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Olympics-Figure skating-Hanyu sets record as Plushenko pulls out

Reuters

SOCHI, Russia, Feb 13 (Reuters) - Japanese teenager Yuzuru Hanyu notched up a world record score in the men's figure skating short programme on Thursday as he won over a crowd stunned by the withdrawal of home favourite Yevgeny Plushenko.

Russian showman Plushenko lived up to his reputation for drama by dropping out of the contest at the 11th hour.

Instead of taking up his starting position as the home fans chanted his name, he veered towards officials to register an injury that brought an end to his Sochi Games.

The 31-year-old's dramatic exit from his fourth Olympics saved him from trying to match the record-breaking performance of Hanyu and rival Patrick Chan of Canada, who finished first and second in the segment. Spain's Javier Fernandez was third.

"It is God saying, 'Yevgeny, enough," Plushenko said of what he described as crippling back pain.

Unfazed by the chaos sparked by the skating great's retirement, Hanyu twirled and leaped to a world record score of 101.45 in the men's segment.

"I was so surprised by my score... more than 100," Hanyu beamed after skating to Parisian Walkways by Gary Moore.

The slender youngster, clad in a flowing tie-dye shirt, synched his fast-paced footwork and high-flying jumps to electric guitar music and triumphantly raised his fists after nailing a quadruple toeloop and triple Axel in close succession.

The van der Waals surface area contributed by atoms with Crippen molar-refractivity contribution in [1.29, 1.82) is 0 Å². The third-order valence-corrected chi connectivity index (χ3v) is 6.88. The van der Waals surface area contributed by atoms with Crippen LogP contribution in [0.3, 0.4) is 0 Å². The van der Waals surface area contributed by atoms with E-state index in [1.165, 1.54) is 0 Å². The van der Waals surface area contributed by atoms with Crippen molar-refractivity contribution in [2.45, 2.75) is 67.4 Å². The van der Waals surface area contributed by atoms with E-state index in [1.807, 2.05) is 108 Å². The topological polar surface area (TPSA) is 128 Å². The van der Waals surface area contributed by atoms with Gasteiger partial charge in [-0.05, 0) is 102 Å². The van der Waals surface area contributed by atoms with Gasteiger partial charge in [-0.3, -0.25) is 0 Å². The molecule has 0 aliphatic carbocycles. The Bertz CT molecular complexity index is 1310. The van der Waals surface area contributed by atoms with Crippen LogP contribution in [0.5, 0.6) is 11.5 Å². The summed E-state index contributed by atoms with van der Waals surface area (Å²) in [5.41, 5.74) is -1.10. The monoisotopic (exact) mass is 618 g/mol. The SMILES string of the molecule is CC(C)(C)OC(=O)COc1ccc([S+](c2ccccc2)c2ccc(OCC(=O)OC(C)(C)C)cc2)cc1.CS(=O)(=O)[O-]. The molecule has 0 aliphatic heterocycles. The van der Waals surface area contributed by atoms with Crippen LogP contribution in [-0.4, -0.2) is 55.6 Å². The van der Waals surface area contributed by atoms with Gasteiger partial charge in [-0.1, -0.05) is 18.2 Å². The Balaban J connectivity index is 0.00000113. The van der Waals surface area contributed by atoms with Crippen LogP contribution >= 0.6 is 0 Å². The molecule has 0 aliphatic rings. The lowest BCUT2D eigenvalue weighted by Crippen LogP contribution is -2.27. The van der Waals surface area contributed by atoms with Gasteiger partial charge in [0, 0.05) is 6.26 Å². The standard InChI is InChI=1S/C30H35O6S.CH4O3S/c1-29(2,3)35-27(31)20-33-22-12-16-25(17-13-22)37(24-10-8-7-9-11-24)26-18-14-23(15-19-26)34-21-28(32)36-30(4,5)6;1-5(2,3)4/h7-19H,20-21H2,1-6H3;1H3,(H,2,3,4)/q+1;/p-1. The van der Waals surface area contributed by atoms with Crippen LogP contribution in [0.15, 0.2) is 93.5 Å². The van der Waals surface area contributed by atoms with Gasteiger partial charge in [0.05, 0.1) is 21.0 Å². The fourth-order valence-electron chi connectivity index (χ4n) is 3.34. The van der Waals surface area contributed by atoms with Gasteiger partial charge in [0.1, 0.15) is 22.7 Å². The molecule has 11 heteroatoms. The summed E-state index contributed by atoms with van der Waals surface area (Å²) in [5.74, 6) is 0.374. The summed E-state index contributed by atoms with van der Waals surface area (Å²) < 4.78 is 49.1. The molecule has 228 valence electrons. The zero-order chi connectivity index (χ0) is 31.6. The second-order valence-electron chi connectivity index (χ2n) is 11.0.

"My legs were shaking a little bit... I was really, really nervous," said the 19-year-old, although the audience would never have known given the quality of his performance.

Chan's bobble on his triple Axel, as he skated with subdued artistry to Rachmaninov's Elegie in E Flat Minor, left him almost four points behind Hanyu despite an otherwise flawless skate on 97.52 with Fernandez adrift on 86.98.

Chan over-rotated on the Axel, taking too much air and stepping out of the landing to keep himself upright.

But the Canadian triple world champion, who has been neck-and-neck with Hanyu all season, said he felt confident he could make up the points in the long programme.

"I like being second, I like being in the chase," Chan told reporters.

"The long programme can change a lot of things. Neither of us has done it in competition in front of these judges." (Reporting by Alissa de Carbonnel; Editing by Ken Ferris)

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